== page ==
An open source project by FPL.

FlatBuffers was designed around schemas, because when you want maximum performance and data consistency, strong typing is helpful.

There are however times when you want to store data that doesn't fit a schema, because you can't know ahead of time what all needs to be stored.

For this, FlatBuffers has a dedicated format, called FlexBuffers. This is a binary format that can be used in conjunction with FlatBuffers (by storing a part of a buffer in FlexBuffers format), or also as its own independent serialization format.

While it loses the strong typing, you retain the most unique advantage FlatBuffers has over other serialization formats (schema-based or not): FlexBuffers can also be accessed without parsing / copying / object allocation. This is a huge win in efficiency / memory friendly-ness, and allows unique use cases such as mmap-ing large amounts of free-form data.

FlexBuffers' design and implementation allows for a very compact encoding, combining automatic pooling of strings with automatic sizing of containers to their smallest possible representation (8/16/32/64 bits). Many values and offsets can be encoded in just 8 bits. While a schema-less representation is usually more bulky because of the need to be self-descriptive, FlexBuffers generates smaller binaries for many cases than regular FlatBuffers.

FlexBuffers is still slower than regular FlatBuffers though, so we recommend to only use it if you need it.

Usage in C++

Include the header flexbuffers.h, which in turn depends on flatbuffers.h and util.h.

To create a buffer:

flexbuffers::Builder fbb;

You create any value, followed by Finish. Unlike FlatBuffers which requires the root value to be a table, here any value can be the root, including a lonely int value.

You can now access the std::vector<uint8_t> that contains the encoded value as fbb.GetBuffer(). Write it, send it, or store it in a parent FlatBuffer. In this case, the buffer is just 3 bytes in size.

To read this value back, you could just say:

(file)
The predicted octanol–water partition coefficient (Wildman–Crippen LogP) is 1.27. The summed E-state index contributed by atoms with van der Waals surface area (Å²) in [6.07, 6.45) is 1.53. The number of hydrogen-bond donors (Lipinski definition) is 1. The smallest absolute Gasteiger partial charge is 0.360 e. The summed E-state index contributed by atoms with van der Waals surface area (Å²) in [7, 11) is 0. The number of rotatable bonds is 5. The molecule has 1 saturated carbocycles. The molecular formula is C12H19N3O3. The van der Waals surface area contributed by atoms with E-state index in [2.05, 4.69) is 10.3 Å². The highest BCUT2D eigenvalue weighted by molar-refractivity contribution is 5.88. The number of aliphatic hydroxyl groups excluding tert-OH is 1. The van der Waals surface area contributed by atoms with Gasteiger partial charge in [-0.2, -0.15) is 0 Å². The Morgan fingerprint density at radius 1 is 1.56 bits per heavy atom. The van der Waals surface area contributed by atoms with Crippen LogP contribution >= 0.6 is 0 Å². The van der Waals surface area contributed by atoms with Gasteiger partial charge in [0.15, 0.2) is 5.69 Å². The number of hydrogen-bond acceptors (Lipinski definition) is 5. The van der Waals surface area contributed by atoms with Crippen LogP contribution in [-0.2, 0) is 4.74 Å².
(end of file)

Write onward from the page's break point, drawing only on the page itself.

auto root = flexbuffers::GetRoot(my_buffer);
int64_t i = root.AsInt64();

FlexBuffers stores ints only as big as needed, so it doesn't differentiate between different sizes of ints. You can ask for the 64 bit version, regardless of what you put in. In fact, since you demand to read the root as an int, if you supply a buffer that actually contains a float, or a string with numbers in it, it will convert it for you on the fly as well, or return 0 if it can't. If instead you actually want to know what is inside the buffer before you access it, you can call root.GetType() or root.IsInt() etc.

Here's a slightly more complex value you could write instead of fbb.Int above:

fbb.Map([&]() {
fbb.Vector("vec", [&]() {
fbb.UInt("foo", 100);

This stores the equivalent of the JSON value { vec: [ -100, "Fred", 4.0 ], foo: 100 }. The root is a dictionary that has just two key-value pairs, with keys vec and foo. Unlike FlatBuffers, it actually has to store these keys in the buffer (which it does only once if you store multiple such objects, by pooling key values), but also unlike FlatBuffers it has no restriction on the keys (fields) that you use.

The map constructor uses a C++11 Lambda to group its children, but you can also use more conventional start/end calls if you prefer.

The first value in the map is a vector. You'll notice that unlike FlatBuffers, you can use mixed types. There is also a TypedVector variant that only allows a single type, and uses a bit less memory.